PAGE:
• The group’s purpose is the same as the broader organization mission – Specific team purpose that the team itself delivers
  • Individual work-products – Collective work-products
  • Runs efficient meetings – Encourages open-ended discussion and active problem-solving meetings
  • Measures its effectiveness indirectly by its influence on others (e.g., financial performance of the business) – Measures performance directly by assessing collective work-products
  • Discusses, decides, and delegates – Discusses, decides, and does real work together

[p259] Epilogue: A Call to Action

The Killer Bees

In starting to write this book, we were determined to stay away from sports examples since they dominate the subject of teams and often present misleading analogies. But, in the end, we simply could not resist the Killer Bees, a boys’ high school basketball team from Bridgehampton, New York. Bridgehampton is a small hamlet on the

[p260] southern shore of Long Island populated, except during the summer, by hard-working people of relatively modest means.

Winter in Bridgehampton is high school boys’ basketball. Nearly every permanent resident and even many summer seasonals from New York City religiously follow the Killer Bees–and for good reason. They are an incredible team. Since 1980, they have amassed a record of 164 wins and 32 losses, qualified for the state championship playoffs six times, won the championship twice, and finished in the final four two other times. Not bad for a school whose total enrollment has declined since 1985 from 67 to 41, and whose entire male student body numbers less than 20.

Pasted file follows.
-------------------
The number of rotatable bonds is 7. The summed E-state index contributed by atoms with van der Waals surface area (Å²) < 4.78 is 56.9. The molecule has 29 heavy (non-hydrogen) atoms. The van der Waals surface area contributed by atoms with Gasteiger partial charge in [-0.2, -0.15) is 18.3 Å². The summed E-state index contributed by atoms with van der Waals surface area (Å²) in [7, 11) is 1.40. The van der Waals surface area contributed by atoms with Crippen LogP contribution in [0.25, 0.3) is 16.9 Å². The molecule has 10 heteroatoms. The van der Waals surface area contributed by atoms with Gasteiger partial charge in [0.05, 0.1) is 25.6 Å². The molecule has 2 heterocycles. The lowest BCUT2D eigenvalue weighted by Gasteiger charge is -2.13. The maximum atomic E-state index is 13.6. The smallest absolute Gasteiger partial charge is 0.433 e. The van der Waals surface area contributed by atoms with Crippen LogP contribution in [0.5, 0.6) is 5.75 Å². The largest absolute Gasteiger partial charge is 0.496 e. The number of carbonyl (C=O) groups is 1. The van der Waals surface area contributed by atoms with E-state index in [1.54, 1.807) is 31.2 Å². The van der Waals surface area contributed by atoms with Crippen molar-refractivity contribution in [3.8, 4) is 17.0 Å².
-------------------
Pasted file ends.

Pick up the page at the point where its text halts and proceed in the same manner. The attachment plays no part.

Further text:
[…] [The coach] never had more than 7 players, never had a star who went on to the pros, and never had a very tall team. As a result, Niles and his boys had to develop different sets of skills and game plans every year. To win, the Bees had to be the ultimate in versatility, flexibility, and speed. Their game is “team basketball,” and they are among the best at it anywhere.

[p263] A Call to Action

We have listened carefully to all logical reasos for not pursuing team options, many of which are rational and understable if not compelling. Yet, while we respect this reluctance, we are not dissuaded from our basic contention: most_of_the_objections_to _pursuing_the_use_of_teams_do_not_offest_the_advantages_they_offer. The opportunity for increased performance is too great to let misunderstanding, inexperience, uncertainty, or false assumptions– or even past team failures–stand in the way. And the risks and actions necessary to team performance are well within the capability of most of us.

[p264] If you are in a position to help temas you are not a port of, start with the pseudo-teams that plague all organizations. Do not let them fool themselves or others any more. Stop calling them teams, and do not let them pretend to be teams. Insist that they make the real choice between working group and team. nothing is more discouraging than being on a pseudo-team. And nothing is more impressive than seeing the people on pseudo-teams as well as higher management face up to doing something about it.

Turn next to the potential teams that matter most to performance. Again, do not tell them to “become a team.” Rather, demand performance from them. Encourage or insist that they work on a purpose that has real meaning to them, and on a set of performance goals to which they will hold themselves accountable. Make sure that their working approach builds on collective work-products that contribute to performance goals, and set up small wins all along the [p265] way. If necessary, “lock them in a room” until they can come out with an agreed-on set of goals and measures. […] Most of all, do not get in the way when they start to get excited and even unrealistic about what they are trying to do. Unbridled_enthusiasm _is_the_raw_motivating_power_for_teams.